Sundance 2017 Review: ‘Bad Day for the Cut’ is Sweet Irish Revenge
There’s nothing quite like a good old-fashioned revenge story. With Bad Day for the Cut, director Chris Baugh sticks to many of the conventions associated with revenge thrillers. Still, the road traveled is highlighted by twists, turns and raw grit that result in an even sweeter tale of revenge.
We open with a middle-aged man named Donal (Nigel O’Neill), who lives on a farm in Ireland with his aging mother. While dutiful to his mother, he still manages to live an ordinary life, fixing cars and conversely regularly at the local pub. One night, his mother is murdered in a home invasion gone wrong. Make no mistake, her unfortunate end is no random act. Though to Donal, the reasoning will shock his world as this cycle of revenge begins.
No longer bound by a quiet life on the farm, Donal is hellbent on hunting down who took out his mother. Reluctantly joining him is a young man named Bartosz (Jozef Pawlowski), who was hired to assault him and failed. But Bartosz is not the villainous type, rather a scared young man caught up in an awful mess. We soon learn that he was blackmailed into attacking Donal in exchange for the safety of his sister. The two make quite the team as a real odd couple. Despite their differences, the bigger picture is much greater than either one of them could have expected.
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As the pair burn through wave after wave of crime syndicate goons, they soon realize the laser focus is on Frankie (Susan Lynch), who orchestrated the entire series of events. Ruthless and commanding, she has no qualms about ordering the murder of Donal’s mother. But what director Baugh does so beautifully is parallels the relationships between parents and children. If one were to die, how would that ultimately affect the other.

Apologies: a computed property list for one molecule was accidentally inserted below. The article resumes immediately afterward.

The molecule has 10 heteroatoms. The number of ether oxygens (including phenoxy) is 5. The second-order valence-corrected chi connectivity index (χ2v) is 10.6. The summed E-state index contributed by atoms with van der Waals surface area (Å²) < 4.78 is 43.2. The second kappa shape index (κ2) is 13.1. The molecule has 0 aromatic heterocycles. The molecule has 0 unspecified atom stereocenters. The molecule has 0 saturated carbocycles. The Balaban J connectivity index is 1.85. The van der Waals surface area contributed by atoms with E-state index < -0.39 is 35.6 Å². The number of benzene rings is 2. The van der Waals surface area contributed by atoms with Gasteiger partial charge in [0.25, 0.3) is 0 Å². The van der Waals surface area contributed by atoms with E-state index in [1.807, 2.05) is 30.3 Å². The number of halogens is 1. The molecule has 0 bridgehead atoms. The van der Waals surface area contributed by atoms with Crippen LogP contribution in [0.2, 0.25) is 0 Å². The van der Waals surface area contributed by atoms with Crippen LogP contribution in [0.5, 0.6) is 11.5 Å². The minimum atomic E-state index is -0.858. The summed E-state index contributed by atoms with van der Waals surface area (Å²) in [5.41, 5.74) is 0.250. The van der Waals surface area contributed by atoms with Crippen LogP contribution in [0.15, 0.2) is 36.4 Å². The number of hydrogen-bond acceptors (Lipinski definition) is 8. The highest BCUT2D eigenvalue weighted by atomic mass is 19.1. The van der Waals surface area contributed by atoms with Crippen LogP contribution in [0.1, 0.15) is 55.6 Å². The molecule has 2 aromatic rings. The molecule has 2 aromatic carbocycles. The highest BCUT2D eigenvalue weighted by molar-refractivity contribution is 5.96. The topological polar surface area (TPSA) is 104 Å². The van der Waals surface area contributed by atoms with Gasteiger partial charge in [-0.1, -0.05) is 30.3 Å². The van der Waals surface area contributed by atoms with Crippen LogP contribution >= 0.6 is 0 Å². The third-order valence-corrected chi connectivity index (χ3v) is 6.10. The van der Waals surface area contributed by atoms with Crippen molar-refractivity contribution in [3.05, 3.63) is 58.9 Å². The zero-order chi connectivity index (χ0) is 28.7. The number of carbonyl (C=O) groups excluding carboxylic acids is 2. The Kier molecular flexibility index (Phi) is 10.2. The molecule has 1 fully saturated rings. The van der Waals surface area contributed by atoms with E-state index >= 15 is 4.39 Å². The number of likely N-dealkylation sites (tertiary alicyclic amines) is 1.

While the screenplay by Baugh and Brendan Mullin is fairly solid, the selling point is the way the stockpile of bodies see their demise. Throughout Bad Day for the Cut, the kills are brutal with an undercurrent of humor. Baugh tends to favor household items, particularly the many, many uses of an iron. It’s not all about the flying bullets and straight-up kills here. But on a serious note, Donal is conflicted to kill. While some of the responses are knee-jerking, it doesn’t overshadow the fact that he doesn’t want to do it. Rather, there is that duty to his mother, clinging onto him while she’s six feet under. Nigel O’Neill’s compelling performance is the real heart of the story. Here’s to hoping to see more from him in the coming years.
Bad Day for the Cut has all the opportunities in the world to go overboard with a Tarantino-esque bloodbath of a revenge story. And while that temptation is always lingering in the shadows, it maintains a very down-to-earth approach. At its core, we’re left with a tragedy with a few sparks of light that carries over for several generations. Finely crafted and poetically bloody, Bad Day for the Cut never sleights its focus of how one’s soul can be tormented by age-old tales of deception and vengeance.